ORLANDO, Fla.—Manage the security of mobile devices for about $1 a device in the cloud? There was no bigger indication of how much cloud, mobile and big data have changed the technology landscape than SAP's announcement of a series of mobile security products based largely on partnerships and offered in a cloud-based environment running on Amazon Web Services. SAP, once known as a go-it-alone company operating in a closed proprietary environment, has embraced cloud computing and openness with fervor.
The mobile security products in large part had their genesis in the $5.8 billion 2010 acquisition of Sybase, but mobile has now been infused throughout the company to the point where mobility was a major focus of SAP Co-CEO William McDermott's keynote at this year's Sapphire Now user conference here (May 14-16). But it was the announcement of the 1 euro (about $1.11) pricing for mobile-device-management per device per month that illustrated the change at SAP and enterprise computing.
SAP (and its bitter rival Oracle) never discuss pricing, and CIOs can spend Excel hours trying to untangle software licensing and maintenance fees. I wrote an article championing Amazon Web Service's decision to focus on pricing at a recent Amazon conference, and it is great to see SAP picking up the thread. Talking about new products and services without detailing what users can expect to pay for those capabilities is an anti-publicity magnet.
The per-euro pricing was part of a wider security offering from SAP and uses Amazon Web services to offer customers scalable mobile-device-management capabilities without bearing the costs or lengthy time associated with deploying an on-premise solution. The SAP Afaria cloud edition is aimed at providing corporate technology departments with a management solution for organizations embracing the bring-your-own-device model for employees.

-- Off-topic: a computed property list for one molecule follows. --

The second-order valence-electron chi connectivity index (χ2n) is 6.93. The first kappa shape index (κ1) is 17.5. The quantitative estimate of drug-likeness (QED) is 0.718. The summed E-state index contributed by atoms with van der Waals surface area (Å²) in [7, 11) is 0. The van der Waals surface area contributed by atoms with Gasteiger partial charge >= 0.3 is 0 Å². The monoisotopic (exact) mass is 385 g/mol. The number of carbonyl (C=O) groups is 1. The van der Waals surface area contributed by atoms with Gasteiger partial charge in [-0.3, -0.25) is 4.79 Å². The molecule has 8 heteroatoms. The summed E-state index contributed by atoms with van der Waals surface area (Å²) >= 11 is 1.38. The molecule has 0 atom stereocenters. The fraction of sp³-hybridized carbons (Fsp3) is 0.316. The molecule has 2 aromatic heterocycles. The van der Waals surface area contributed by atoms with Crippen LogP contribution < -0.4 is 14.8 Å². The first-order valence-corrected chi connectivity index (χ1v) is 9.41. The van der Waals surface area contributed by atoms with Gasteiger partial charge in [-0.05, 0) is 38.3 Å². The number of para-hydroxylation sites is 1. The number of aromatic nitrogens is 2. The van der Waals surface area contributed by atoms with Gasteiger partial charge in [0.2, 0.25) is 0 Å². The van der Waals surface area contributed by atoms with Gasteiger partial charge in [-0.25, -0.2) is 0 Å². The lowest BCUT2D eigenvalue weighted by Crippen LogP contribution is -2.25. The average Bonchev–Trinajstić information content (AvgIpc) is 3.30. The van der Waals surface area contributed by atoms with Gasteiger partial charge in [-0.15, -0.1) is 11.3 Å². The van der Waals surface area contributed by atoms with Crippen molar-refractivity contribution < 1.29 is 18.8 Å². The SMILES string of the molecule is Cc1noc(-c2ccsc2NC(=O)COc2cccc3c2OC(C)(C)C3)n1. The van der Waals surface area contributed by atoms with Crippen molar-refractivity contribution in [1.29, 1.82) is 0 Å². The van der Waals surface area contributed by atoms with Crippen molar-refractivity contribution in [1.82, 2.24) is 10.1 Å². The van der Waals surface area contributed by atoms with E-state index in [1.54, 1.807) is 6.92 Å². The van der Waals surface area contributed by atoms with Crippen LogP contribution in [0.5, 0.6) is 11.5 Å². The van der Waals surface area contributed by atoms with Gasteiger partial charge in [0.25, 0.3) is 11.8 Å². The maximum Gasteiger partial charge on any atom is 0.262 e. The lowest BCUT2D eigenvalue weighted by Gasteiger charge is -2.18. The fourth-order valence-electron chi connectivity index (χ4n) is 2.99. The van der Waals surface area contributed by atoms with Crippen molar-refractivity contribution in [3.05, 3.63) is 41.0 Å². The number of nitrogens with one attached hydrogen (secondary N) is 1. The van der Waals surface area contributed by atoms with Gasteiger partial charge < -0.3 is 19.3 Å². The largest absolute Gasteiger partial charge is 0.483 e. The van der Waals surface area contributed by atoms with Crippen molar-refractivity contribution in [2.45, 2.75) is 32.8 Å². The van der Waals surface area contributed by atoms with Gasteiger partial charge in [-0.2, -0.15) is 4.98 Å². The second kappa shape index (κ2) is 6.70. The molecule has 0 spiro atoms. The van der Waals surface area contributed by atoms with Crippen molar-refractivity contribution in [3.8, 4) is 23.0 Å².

In addition, SAP announced a partnership with security vendor Mocana, which uses "app-wrapping" to offer corporate and third-party application security without engaging in extensive code rewrites. The partnership with Mocana further illustrated SAP's willingness to look beyond its corporate confines.
The Sapphire conference was kicked off by McDermott's keynote describing SAP as a "B2B2C" company incorporating the consumer focus as a strategic thrust. The addition of the "2C" was more about enabling customers to make new consumer offerings than SAP becoming a consumer company. In describing that change, McDermott leaned heavily on sports metaphors and later brought out CBS sportscaster James Brown, National Basketball Association Deputy Commissioner Adam Silver, San Francisco 49ers CEO Jed York and Under Armour CEO Kevin Plank for emphasis and to introduce a new sports and media vertical operation at SAP.